[Event "Las Palmas"] [Site "Las Palmas"] [Date "1996.12.12"] [Round "4"] [White "Kasparov, Garry"] [Black "Anand, Viswanathan"] [Result "1/2-1/2"] [ECO "B92"] [WhiteElo "2785"] [BlackElo "2735"] [Annotator "Kramnik,V"] [PlyCount "126"] [EventDate "1996.12.08"] [EventType "tourn"] [EventRounds "10"] [EventCountry "ESP"] [EventCategory "21"] [Source "ChessBase"] [SourceDate "1997.04.01"] 1. e4 c5 2. Nf3 d6 3. d4 cxd4 4. Nxd4 Nf6 5. Nc3 a6 6. Be2 e5 7. Nb3 Be7 8. O-O O-O 9. Kh1 b5 10. a4 Bb7 11. Nd5 bxa4 12. Rxa4 Bc6 13. Ra3 Nxe4 14. Na5 Nf6 15. Nxc6 Nxc6 16. Bc4 Nd4 17. Rh3 g6 18. Qd2 Nf5 19. Nxf6+ Bxf6 {We started analysing the position with Fritz, and soon we had the following lines (here enhanced with analysis provided by Kramnik and others for ChessBase Magazine vol. 57.} 20. Bd5 (20. g4 $1 Qc8 (20... Nh4 21. g5 $18) (20... d5 $5 21. gxf5 dxc4 22. Qh6 Qd5+ 23. f3 Rfd8 $13) 21. Bd5 $1 (21. Rc3 Qb7+ 22. Bd5 Qb5) 21... Nh4 22. Rg1 $3 (22. Bxa8 {Dolmatov} Qxa8+ 23. f3 e4) 22... g5 23. Rxh4 gxh4 24. g5 Bg7 25. g6 $1 hxg6 (25... Qf5 26. gxf7+ Kh8 27. Bxa8 Rxa8 (27... e4 28. Qf4 Qxf4 29. Bxf4 Rxa8 30. Bxd6 h6 31. Rxg7 Kxg7 32. f8=Q+ Rxf8 33. Bxf8+ Kxf8 34. Kg2 Kf7 35. Kh3 {wins}) 28. Qd5 Rf8 29. Bh6 $1 {and Black has no defense. This final point, found by Fritz, is especially important and clinches the line.}) ( 25... Ra7 26. gxh7+ Kh8 (26... Kxh7 27. Qg5 $18) 27. Rxg7 Kxg7 28. Qh6+ Kh8 29. Qf6+ Kxh7 30. Be4+ Kg8 31. Qg5+ Kh8 32. Qh6+ Kg8 33. Qh7#) 26. Rxg6 Qh3 27. Rg1 $1 Kh8 (27... e4 28. Bxe4 f5 29. Bd5+ Kh8 30. Rxg7 Kxg7 31. Qh6#) 28. Qg5) 20... h5 21. Bxa8 Qxa8 22. Ra3 Rc8 23. c3 Qb7 24. Qd3 Rc6 25. Rd1 d5 26. Ra5 d4 27. cxd4 exd4 28. b4 Nh4 29. f3 Qxb4 30. Rxa6 Rxa6 31. Qxa6 Bg7 32. Qd3 Nf5 33. Bf4 Qb2 34. g3 Kh7 35. Rd2 Qb7 36. Qe4 Qb5 37. Qd3 Qb7 38. Qe4 Qb5 39. Kg1 Qa5 40. Qd3 Ne7 41. Rd1 Nd5 42. Bd2 Qa7 43. Re1 Qd7 44. Kg2 Qa7 45. Kg1 Qa2 46. Re2 Qa1+ 47. Re1 Qa4 48. Rc1 Nc3 49. g4 Qa5 50. Re1 Qc5 51. h3 Bf6 52. f4 h4 53. Qf3 Qb5 54. g5 Bg7 55. Re7 Qb1+ 56. Qf1 Qf5 57. Qe1 Qxh3 58. Rxf7 Qg4+ 59. Kh2 h3 60. Qf1 Ne4 61. Be1 d3 62. Qxh3+ Qxh3+ 63. Kxh3 d2 1/2-1/2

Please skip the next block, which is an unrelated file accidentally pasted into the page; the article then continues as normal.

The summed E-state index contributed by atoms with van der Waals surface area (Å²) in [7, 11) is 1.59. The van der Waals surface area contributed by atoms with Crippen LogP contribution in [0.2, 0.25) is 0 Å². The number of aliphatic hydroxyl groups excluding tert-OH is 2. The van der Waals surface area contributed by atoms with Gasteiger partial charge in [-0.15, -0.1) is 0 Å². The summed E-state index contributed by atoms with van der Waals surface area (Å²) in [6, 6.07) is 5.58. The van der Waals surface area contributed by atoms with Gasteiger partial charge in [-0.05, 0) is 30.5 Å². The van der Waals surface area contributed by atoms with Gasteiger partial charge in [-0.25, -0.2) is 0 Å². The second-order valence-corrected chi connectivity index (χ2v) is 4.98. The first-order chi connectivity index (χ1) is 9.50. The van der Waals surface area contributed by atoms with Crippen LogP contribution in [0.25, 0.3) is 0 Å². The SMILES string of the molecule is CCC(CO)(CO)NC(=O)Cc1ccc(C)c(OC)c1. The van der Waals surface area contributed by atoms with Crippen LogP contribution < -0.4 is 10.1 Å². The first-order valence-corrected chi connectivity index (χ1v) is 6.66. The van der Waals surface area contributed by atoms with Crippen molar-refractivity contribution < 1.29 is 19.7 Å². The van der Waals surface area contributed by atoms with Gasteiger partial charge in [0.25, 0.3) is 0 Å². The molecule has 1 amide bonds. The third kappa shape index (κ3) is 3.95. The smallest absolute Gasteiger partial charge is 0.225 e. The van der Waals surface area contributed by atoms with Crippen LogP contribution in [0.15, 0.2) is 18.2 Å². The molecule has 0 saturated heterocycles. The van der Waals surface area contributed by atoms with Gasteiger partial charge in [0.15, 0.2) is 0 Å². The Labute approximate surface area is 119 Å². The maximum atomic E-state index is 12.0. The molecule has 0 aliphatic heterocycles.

Yury Dokhoian checking the 20.g4 line with Fritz in real time during the game, Kasparov and
Anand analyse after six hours of play [video grabs from the CBM 56 multimedia report].

Meanwhile White had played 20.Bd5. The game lasted six hours, Anand defended very tenaciously and at around 10 p.m., much to the disappointment of Kasparov, a draw was agreed.